Figure 1. Changes in TVB-N (A) and TBA (B) of shrimp paste treated with control (×), TP (■), GR (□), and TPGR (▲) stored at 25°C for 160 days. Each data point is the mean of three replicate samples. Vertical bars represent standard deviation of means.


Figure 2. Changes in total viable count (A) and sensory quality (B) of shrimp paste stored at 25°C for 160 days. Each data point is the mean of three replicate samples. Vertical bars represent standard deviation of means. Different small letters indicate significant differences (p < 0.05) between treatments.

Effect of Tea Polyphenols in Combination with 6-gingerol Treatment on TBA Value

TBA values represent the content of secondary lipid oxidation products, mainly malonaldehyde (MDA), which contribute to off-flavor in oxidized foods. Figure 1B shows changes in TBA values of treated and control shrimp paste during 160 days' storage. The lipid oxidation was accelerated as storage progressed due to the enzyme released by microorganisms and aerobic storage. The initial TBA values of the control samples were 0.21 mg/kg sample and increased to 0.76 mg/kg sample after 160 days storage. TP and GR reduced the final TBA values by 23.7 and 28.9% than the control samples, respectively, and GR had the higher inhibitory effect, showing the stronger antioxidation than TP. TBA is an appropriate indicator to assess lipid oxidation due to its relatively simple measurement and correlation with the sensory quality of food. Shrimp paste treated with TPGR had the lowest TBA value (0.46 mg/kg sample) at the end of storage. This may due to strong antioxidant activity of spice extracts and synergistic effect with tea polyphenols. These results were consistent with studies done by Zhao et al. (2013) who reported that large yellow croaker immersed with tea polyphenols enhanced fish muscle quality and Cai et al. (2015b) who reported that red sea bream filets treated with 6-gingerol inhibited the increase of TBA. Additionally, Bandyopadhyay et al. (2008) indicated the synergistic effectiveness of natural antioxidants in controlling lipid oxidation in dairy dessert.

Effect of Tea Polyphenols in Combination with 6-gingerol Treatment on Total Amino Acids

Table 2 presents the total amino acids content of shrimp paste after 160 days' storage. Total amino acids content of 4819.60 mg/100 g of control samples decreased to 4478.24 mg at day 80 (data were not shown), but it decreased sharply from days 80 to 160. The major total amino acids present in the samples were aspartic acid, glutamic acid, glycine, valine, leucine and lysine, and most of them significantly decreased up to day 160 (p < 0.05). Lysine, as the highest content, which is a limited amino acid in grains such as rice, in the shrimp paste may act as a nutritional supplement. The TPGR samples had a significantly (p < 0.05) higher content of lysine than the TP or GR samples at the end of storage. The decline in the total amino acids content could be attributed to its degradation to amines, volatile acids, and other nitrogenous substances as by-products of bacterial metabolism or enzymatic decomposition (Izquierdo Canas et al., 2008). Additionally, the observed decline in amino acids would be also related with the formation of maillard reaction products (Faithong and Benjakul, 2014), as manifested by the deepening in color.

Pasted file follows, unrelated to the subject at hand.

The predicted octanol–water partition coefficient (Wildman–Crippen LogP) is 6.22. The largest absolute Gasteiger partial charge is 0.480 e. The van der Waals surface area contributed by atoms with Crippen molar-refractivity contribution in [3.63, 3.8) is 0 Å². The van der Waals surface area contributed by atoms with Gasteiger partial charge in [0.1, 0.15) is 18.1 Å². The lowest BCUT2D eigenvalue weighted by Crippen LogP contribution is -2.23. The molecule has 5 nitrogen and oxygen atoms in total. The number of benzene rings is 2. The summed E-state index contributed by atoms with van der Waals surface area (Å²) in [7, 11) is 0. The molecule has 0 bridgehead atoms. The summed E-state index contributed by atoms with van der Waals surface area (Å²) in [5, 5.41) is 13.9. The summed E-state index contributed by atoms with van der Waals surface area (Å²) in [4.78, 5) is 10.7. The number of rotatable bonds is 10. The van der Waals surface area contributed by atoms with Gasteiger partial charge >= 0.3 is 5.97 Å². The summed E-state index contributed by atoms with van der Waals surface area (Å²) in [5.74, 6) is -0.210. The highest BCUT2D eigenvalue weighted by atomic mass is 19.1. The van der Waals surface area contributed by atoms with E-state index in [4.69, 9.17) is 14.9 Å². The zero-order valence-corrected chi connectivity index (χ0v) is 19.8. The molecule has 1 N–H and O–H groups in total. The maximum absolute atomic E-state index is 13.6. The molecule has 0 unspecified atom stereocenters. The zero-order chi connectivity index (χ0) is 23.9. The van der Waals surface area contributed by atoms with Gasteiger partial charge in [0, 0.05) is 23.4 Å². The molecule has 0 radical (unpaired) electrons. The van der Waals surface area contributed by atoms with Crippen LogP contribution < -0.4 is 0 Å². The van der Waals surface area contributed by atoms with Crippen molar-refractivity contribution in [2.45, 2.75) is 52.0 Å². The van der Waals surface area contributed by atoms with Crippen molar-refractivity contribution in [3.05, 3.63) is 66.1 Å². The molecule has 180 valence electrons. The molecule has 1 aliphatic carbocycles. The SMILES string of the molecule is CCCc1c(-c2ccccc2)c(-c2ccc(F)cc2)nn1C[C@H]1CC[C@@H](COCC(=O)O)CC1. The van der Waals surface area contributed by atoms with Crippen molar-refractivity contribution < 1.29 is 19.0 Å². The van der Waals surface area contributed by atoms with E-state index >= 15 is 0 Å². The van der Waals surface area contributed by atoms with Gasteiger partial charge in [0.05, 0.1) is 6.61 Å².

Table 2. Changes in total amino acids of shrimp paste treated with tea polyphenols + 6-gingerol stored at 25°C for 160 days.

Effect of Tea Polyphenols in Combination with 6-gingerol Treatment on Microbiological Analyses

The TVC values for the three different treatments as a function of storage time are shown in Figure 2A. The initial TVC values are in the range of 3.19–3.26 log CFU/g and gradually increased during room temperature storage. Control samples exceeded the value of 4 log CFU/g for TVC after the 120 days of storage, which was regarded as the upper microbiological limit for shrimp paste (Bueno-Solano et al., 2009), while GR and TP samples did not reach this value until 160 days of storage. At the end of the storage, the TVC of the TPGR samples was 3.55 log CFU/g, which was lower than the TP or GR samples (p < 0.05). It is evident from this study that tea polyphenols combined with 6-gingerol treatment was more effective in reducing microbial counts than other treatments, which was similar to the result studied by Cai et al. (2015b) who reported that alginate coating combined with 6-gingerol treatment inhibited microbial growth during the storage of red sea bream. This result could be due to the synergistic effect of tea polyphenols and 6-gingerol, which had the strong reducibility and could efficiently scavenge the free radicals (Wagner, 2011), thus, by combined application in shrimp paste to form a synergistic effect.

Effect of Tea Polyphenols in Combination with 6-gingerol Treatment on Biogenic Amines